Cultish Christian Leader Teaches Women Should Submit to Husbands -- Victims of His "Submission Theology" Speak Out
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A former religious right activist who worked closely with some of its leadership, and who also followed Gothard’s teachings in her marriage (which ended in divorce) said, “what I remember most about Gothard’s teaching -- and this sticks in my mind -- you don’t have any rights.”
Gothard requires “total submission to God, doesn’t matter what you think, want, or feel, it only matters what God wants,” she said.
With regard to following Gothard’s teachings on marriage, the former activist said, “basically I gave up my rights to be who I was and I just determined to be whoever he [my husband] wanted me to be.”
Like Garrison, the former activist said that her husband felt responsible for the whole family’s salvation, and that he behaved like a coach, “either you’re on the team or you’re not.” She remained married for 24 years during which “I lived with that kind of having to subjugate myself to that kind of will.”
Garrison rejected the claim, made by Factcheck.org and other critics of the “Taliban Dan” ad, that Grayson’s campaign took Webster’s words out of context. “This is the very thing that made my husband such an asshole,” said Garrison.
“...Like Getting Out of Hell”
Gothard insisted to me that he does not teach that wives must submit to their husbands. Yet the ATI website’s “Family Support Link,” responds to the question, “How can a husband help preserve his marriage?” with “key areas of loving leadership,” citing Ephesians 5:23–25, one of the core texts for that teaching that is endorsed, and debated, widely in evangelicalism. But Gothard maintained to me that he didn’t know what submission theology was. “When you get into theologies, you get all kinds of baggage,” he said. “Even the statements of faith. I believe in the commands of Christ. They’re inspired and when they are applied they bring tremendous results.”
Despite his efforts to circumvent the submission discussion, though, the ATI site, outlining “The Seven Basic Needs of a Wife,” counsels, “a wife needs a husband who demonstrates spiritual leadership,” adding, “As your wife sees you establish Godly standards in your life, she will be motivated to set similar standards in her life and to submit to your leadership.” In response to the question “how can a wife help preserve her marriage?” the ATI website lays out “seven key areas of respect and submission.” These include “accept your husband as your spiritual leader” and “accept your husband’s efforts to protect you.”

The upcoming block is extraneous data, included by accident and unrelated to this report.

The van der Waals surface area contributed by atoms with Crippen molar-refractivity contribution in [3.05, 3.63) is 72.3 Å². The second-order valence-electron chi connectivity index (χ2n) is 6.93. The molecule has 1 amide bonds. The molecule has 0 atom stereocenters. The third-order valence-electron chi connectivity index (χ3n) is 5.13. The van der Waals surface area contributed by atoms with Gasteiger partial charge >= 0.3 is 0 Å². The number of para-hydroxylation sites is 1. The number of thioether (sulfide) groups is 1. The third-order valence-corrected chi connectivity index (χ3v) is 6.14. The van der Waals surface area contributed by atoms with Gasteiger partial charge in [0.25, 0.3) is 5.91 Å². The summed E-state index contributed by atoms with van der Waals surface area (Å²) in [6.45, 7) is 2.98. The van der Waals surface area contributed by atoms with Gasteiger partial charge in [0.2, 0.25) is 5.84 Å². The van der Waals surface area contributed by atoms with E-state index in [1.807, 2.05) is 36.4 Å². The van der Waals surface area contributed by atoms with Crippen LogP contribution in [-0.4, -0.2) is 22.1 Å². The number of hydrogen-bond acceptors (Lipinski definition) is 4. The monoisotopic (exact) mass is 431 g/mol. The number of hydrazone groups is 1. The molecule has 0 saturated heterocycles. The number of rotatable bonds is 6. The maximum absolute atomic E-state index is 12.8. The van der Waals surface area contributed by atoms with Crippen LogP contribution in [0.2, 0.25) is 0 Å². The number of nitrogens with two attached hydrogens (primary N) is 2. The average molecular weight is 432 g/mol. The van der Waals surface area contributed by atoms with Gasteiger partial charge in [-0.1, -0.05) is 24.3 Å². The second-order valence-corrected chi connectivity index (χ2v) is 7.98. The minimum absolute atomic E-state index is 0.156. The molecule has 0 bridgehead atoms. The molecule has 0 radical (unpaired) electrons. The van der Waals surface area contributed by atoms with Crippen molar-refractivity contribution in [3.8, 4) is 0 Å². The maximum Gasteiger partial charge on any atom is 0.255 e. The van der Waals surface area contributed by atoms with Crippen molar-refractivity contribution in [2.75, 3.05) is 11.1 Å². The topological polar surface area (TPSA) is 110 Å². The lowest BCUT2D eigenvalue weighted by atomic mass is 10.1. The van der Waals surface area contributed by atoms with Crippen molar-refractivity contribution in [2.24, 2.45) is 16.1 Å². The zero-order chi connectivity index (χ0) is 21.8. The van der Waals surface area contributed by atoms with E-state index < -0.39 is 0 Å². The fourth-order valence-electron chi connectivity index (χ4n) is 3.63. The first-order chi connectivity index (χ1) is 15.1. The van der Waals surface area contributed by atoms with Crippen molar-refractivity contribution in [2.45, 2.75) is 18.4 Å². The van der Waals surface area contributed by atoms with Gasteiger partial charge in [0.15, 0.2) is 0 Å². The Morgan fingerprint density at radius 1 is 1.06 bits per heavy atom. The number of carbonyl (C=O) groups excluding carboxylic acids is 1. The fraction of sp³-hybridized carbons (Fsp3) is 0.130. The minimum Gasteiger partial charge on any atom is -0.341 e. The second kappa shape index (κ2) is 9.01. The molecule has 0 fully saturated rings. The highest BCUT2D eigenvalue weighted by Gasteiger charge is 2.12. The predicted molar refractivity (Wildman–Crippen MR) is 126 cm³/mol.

Venoit distinguished Gothard’s submission theology from more conventional complementarian theology because more mainstream theology would not, as Venoit says he’s heard Gothard say, tell women they should even submit to spousal abuse.
Gothard reacted to that with another jargon-loaded evasion, saying that problems within a marriage are caused by four “levels” of problems, and if a man “repents” of his “root” problems, it usually fixes the “surface” problem that the couple is fighting about.
“People don’t realize how scary these teachings are,” said Garrison. “The Duggars seem rather innocuous, they seem like a whimsical friendly family.” But, she said, getting out of a patriarchal marriage “is like getting out of hell.”
Wavy Hair, No Dating, No College
“Eliza,” now in her late 30s, was exposed to Gothard’s teachings her whole life, through her parents’ homeschool materials and attendance at Gothard conferences. She attended ATI conferences with her family from the time she was 12 until just two years ago. In the ATI courses, she said, Gothard’s teachings became more “wacky.”
ATI provides both homeschool materials and training courses all over the world on wide-ranging topics, including law, landscaping, music, food service, interior design, and “ eternity arts.” But it’s in the gender-separated seminars that Gothard’s vision for women becomes clear: they are taught how to “ radiate the brightness of the Lord Jesus Christ through their thoughts, words, and actions,” become “ virtuous women,” and recognize the importance of “falling in love with the Lord, accepting your design and realizing your unique gifts.” Gothard, who teaches that dating is wrong, and that couples should engage instead in “courtship,” maintains “the purpose of courtship is to determine a couple’s readiness for marriage and to discern the will of God for a covenant marriage that will benefit the world.”